But again, these are hypothetical cancer risks that have not been seen in epidemiological studies. Your son received a real benefit from the scans. Even if the result of the imaging exam was negative, the physicians were provided information they could use to determine the next course of action. Refusing medical imaging procedures may result in real and substantial risk to the patient who will not receive the clinical benefits of the procedures.
The risks of health effects from radiation doses received during diagnostic imaging procedures are either too small to be observed or are nonexistent. The benefits from properly performed, clinically indicated, diagnostic imaging procedures (including CT scans) far outweigh any hypothetical cancer risk. Diagnostic medical imaging procedures provide a medical benefit to you even if they do not appear to reveal anything, and they are of less risk than their alternatives, such as exploratory surgery. So you did the right thing 16 years ago.
With regard to your questions about the linear no-threshold hypothesis, I would suggest that you check out a website by the organization Scientists for Accurate Radiation Information (SARI) at http://radiationeffects.org/. The SARI organization provides arguments against the linear no-threshold hypothesis. You might also want to search for and read articles by Jeffrey A. Siegel, PhD, Nuclear Physics Enterprises. John Boice, PhD, reviewed several well-publicized studies of the risk of CT and found that they were scientifically flawed in a way that rendered their conclusions unsupportable (Boice 2015). The International Dose-Response Society may also be a source of information at http://dose-response.org/ (check out articles written by Mohan Doss, PhD, among others).
Now let's tackle your questions about dose terminology. Radiation "dose" is a general term; there are several types of dose. Let's concentrate on three.
To start, we have radiation absorbed dose, or simply absorbed dose. This is the amount of radiation energy absorbed by a material per unit mass of the material. (The material could be a steel capsule or living tissue.) A joule (J) of energy absorbed in a kilogram (kg) of material is called a gray (Gy). A milligray (mGy) is one-thousandth of a Gy.
Certain types of radiation can cause more biological damage than others for the same absorbed dose. We use a multiplier to take this into the account. Alpha radiation is a good example; the multiplier is 20 for alpha radiation. We apply the multiplier to the absorbed dose. The name for this new dose is equivalent dose (or dose equivalent), and the unit for equivalent dose is the sievert (Sv). A millisievert (mSv) is one-thousandth of a Sv. For x rays and gamma rays, the multiplier is 1. So when talking about absorbed dose from x rays in mGy and equivalent dose in mSv, one gets the equation 1 mGy = 1 mSv.
If each organ and tissue always received the same equivalent dose or if each organ and tissue in the body were equally sensitive to radiation, then we could stop there. But neither is the case. Certain organs and tissues are more sensitive than others. We assign risk factors to each organ or tissue. We take the equivalent dose to each organ or tissue, multiply it by the organ or tissue risk factor, then add these all together. This gives us effective dose. As with equivalent dose, effective dose is measured in Sv or mSv. (Why we use the same units for two different quantities, I have no good answer.)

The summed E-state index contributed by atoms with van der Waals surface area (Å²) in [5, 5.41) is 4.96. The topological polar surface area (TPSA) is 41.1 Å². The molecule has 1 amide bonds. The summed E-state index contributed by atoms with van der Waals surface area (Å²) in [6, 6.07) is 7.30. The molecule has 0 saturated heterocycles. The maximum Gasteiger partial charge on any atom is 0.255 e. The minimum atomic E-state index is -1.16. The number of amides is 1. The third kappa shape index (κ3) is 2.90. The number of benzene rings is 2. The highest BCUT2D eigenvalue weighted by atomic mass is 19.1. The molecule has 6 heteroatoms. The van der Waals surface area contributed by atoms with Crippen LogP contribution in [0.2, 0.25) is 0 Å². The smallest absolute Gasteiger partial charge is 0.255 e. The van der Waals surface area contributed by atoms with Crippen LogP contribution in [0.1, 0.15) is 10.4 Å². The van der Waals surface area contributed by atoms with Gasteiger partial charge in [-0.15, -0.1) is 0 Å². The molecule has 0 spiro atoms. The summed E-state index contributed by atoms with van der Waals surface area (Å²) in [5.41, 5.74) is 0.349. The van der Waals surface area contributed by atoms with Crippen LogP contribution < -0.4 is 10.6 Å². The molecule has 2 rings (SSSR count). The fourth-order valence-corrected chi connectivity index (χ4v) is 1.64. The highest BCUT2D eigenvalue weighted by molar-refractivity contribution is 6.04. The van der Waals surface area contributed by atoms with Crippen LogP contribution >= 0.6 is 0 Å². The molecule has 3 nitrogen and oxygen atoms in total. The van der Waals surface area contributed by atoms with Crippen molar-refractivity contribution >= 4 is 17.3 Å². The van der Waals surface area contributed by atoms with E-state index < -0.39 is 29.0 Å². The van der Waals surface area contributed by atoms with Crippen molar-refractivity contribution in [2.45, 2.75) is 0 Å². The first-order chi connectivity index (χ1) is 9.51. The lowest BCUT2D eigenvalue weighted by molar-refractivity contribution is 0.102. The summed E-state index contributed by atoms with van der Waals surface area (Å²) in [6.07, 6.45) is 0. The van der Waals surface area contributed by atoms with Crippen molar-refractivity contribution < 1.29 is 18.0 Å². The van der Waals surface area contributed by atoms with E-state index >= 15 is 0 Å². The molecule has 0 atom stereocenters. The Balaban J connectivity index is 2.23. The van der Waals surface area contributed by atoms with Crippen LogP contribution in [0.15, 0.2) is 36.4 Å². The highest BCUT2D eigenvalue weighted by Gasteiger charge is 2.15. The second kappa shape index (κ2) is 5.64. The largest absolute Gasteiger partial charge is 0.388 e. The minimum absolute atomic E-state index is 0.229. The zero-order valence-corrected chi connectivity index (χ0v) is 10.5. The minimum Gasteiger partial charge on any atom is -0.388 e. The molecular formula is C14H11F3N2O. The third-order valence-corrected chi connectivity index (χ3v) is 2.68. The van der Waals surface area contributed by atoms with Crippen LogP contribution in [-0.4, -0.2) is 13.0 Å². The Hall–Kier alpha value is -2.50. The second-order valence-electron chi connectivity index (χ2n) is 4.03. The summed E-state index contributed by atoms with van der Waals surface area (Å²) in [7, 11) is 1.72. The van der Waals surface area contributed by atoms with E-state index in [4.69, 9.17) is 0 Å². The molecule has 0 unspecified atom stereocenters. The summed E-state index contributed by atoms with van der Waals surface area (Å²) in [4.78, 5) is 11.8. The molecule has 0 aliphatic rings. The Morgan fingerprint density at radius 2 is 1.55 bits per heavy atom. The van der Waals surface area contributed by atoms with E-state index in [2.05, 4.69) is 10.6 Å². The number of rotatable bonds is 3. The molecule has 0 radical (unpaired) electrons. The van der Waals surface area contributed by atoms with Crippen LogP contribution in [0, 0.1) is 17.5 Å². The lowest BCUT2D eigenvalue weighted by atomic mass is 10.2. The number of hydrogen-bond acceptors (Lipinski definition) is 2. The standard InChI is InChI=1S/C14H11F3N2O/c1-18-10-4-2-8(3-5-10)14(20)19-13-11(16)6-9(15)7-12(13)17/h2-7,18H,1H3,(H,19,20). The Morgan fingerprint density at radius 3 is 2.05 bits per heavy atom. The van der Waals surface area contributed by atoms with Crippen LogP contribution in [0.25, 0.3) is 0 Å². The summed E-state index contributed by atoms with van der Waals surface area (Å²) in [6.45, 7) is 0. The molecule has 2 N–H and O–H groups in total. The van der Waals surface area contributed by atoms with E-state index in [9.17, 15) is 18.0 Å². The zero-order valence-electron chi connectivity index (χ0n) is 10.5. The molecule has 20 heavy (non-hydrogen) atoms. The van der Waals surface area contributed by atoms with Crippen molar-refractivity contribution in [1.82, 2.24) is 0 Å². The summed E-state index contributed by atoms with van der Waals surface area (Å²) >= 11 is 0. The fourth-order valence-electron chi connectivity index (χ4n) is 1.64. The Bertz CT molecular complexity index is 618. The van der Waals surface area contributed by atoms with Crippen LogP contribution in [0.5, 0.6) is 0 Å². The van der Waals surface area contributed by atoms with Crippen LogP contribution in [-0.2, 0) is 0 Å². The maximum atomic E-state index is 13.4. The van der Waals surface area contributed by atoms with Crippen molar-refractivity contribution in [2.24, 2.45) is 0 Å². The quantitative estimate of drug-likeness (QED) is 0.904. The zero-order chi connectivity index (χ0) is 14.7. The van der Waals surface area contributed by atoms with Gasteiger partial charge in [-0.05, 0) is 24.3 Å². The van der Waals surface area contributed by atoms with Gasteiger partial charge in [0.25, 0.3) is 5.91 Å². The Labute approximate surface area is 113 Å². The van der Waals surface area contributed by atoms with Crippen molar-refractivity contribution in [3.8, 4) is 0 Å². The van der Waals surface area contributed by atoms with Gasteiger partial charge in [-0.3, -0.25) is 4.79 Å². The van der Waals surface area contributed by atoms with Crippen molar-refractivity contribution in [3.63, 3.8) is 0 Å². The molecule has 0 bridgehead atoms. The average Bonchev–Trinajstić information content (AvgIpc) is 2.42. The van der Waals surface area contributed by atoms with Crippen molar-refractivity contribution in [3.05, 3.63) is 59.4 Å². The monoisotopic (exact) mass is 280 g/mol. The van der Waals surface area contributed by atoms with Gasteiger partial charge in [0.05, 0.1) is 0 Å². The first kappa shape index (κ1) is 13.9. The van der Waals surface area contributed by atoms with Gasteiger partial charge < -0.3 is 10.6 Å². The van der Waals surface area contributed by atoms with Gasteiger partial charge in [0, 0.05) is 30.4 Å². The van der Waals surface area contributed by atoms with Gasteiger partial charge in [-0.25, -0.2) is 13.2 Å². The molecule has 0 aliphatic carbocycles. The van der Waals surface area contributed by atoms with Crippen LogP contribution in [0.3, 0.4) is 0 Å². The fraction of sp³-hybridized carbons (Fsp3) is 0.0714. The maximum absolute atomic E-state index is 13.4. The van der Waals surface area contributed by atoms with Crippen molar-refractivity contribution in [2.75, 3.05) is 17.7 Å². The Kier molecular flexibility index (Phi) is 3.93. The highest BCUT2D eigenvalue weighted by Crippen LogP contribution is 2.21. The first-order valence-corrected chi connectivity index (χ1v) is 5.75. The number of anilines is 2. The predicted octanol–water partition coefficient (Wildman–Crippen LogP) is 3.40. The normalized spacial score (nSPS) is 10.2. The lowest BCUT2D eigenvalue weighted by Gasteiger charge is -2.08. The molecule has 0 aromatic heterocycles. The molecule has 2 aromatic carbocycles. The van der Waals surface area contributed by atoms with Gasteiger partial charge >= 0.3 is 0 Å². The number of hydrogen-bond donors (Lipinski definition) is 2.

Since some organs and tissues get less radiation when we do diagnostic imaging, the effective dose will always be less than the equivalent dose and the absorbed dose. We would have to expose the whole body uniformly for the effective dose to be equal to or greater than the equivalent dose and the absorbed dose, and we never do that in medicine.
So those are three types of dose: absorbed dose, equivalent dose, and effective dose. Then there are some terms that are specific to CT procedures.
When looking at the dose information from a CT scan there are typically two values given, the CTDI(vol) and the DLP. CTDI stands for computed tomography dose index. It is determined by measuring the output of a CT scanner under different imaging parameters in an acrylic phantom and entering the resulting radiation output in the CT scanner's computer system. When a CT scan is done on a person, the CT scanner gives the CTDI(vol) based on the machine settings in use. CTDI(vol) is measured in mGy. The second value, DLP, stands for dose-length product. It is the CTDI(vol) multiplied by the scan length in cm. The units for DLP are mGy cm.
Again, I will remind you that a risk of 1 in 370 is not a high risk when compared to the background risk of 148 in 370. Even David J. Brenner states that the individual risk from CT scans is low and that the benefit from a clinically indicated CT scan far outweighs the risk.
Kent Lambert, CHP, FHPS
American Association of Physicists in Medicine. The measurement, reporting, and management of radiation dose in CT. College Park, Maryland: American Association of Physicists in Medicine. AAPM Report 96; January 2008.
Boice JD Jr. Radiation epidemiology and recent paediatric computed tomography studies. London, England: Sage Publishing Co. Annals of the International Commission on Radiological Protection 44 (Supplement 1):236–248; 2015.
Brenner DJ, Elliston CD, Hall EJ, Berdon WE. Estimated risks of radiation-induced fatal cancer from pediatric CT. American Journal of Roentgenology 176:289–296; 2001.
Shrimpton PC, Hiller MC, Lewis MA, Dunn M. Doses from computed tomography (CT) examinations in the UK—2003 review. Chilton, England: National Radiological Protection Board; NRPB-W67; March 2005.